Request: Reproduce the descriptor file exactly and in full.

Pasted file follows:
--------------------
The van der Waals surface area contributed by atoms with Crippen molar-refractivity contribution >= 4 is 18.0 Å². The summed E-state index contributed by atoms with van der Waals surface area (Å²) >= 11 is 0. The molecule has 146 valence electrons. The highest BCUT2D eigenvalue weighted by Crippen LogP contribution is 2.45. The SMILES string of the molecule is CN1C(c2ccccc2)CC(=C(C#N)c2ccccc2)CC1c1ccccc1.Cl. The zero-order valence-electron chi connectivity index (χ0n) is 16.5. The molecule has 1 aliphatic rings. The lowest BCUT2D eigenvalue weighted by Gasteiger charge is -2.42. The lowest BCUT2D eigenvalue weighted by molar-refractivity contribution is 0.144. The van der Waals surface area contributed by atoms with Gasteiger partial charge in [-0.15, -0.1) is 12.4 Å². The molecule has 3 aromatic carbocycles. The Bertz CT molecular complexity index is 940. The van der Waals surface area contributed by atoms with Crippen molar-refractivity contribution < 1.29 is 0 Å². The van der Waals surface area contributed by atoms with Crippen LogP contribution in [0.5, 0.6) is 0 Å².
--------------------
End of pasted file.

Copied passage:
The van der Waals surface area contributed by atoms with Crippen molar-refractivity contribution >= 4 is 18.0 Å². The summed E-state index contributed by atoms with van der Waals surface area (Å²) >= 11 is 0. The molecule has 146 valence electrons. The highest BCUT2D eigenvalue weighted by Crippen LogP contribution is 2.45. The SMILES string of the molecule is CN1C(c2ccccc2)CC(=C(C#N)c2ccccc2)CC1c1ccccc1.Cl. The zero-order valence-electron chi connectivity index (χ0n) is 16.5. The molecule has 1 aliphatic rings. The lowest BCUT2D eigenvalue weighted by Gasteiger charge is -2.42. The lowest BCUT2D eigenvalue weighted by molar-refractivity contribution is 0.144. The van der Waals surface area contributed by atoms with Gasteiger partial charge in [-0.15, -0.1) is 12.4 Å². The molecule has 3 aromatic carbocycles. The Bertz CT molecular complexity index is 940. The van der Waals surface area contributed by atoms with Crippen molar-refractivity contribution < 1.29 is 0 Å². The van der Waals surface area contributed by atoms with Crippen LogP contribution in [0.5, 0.6) is 0 Å².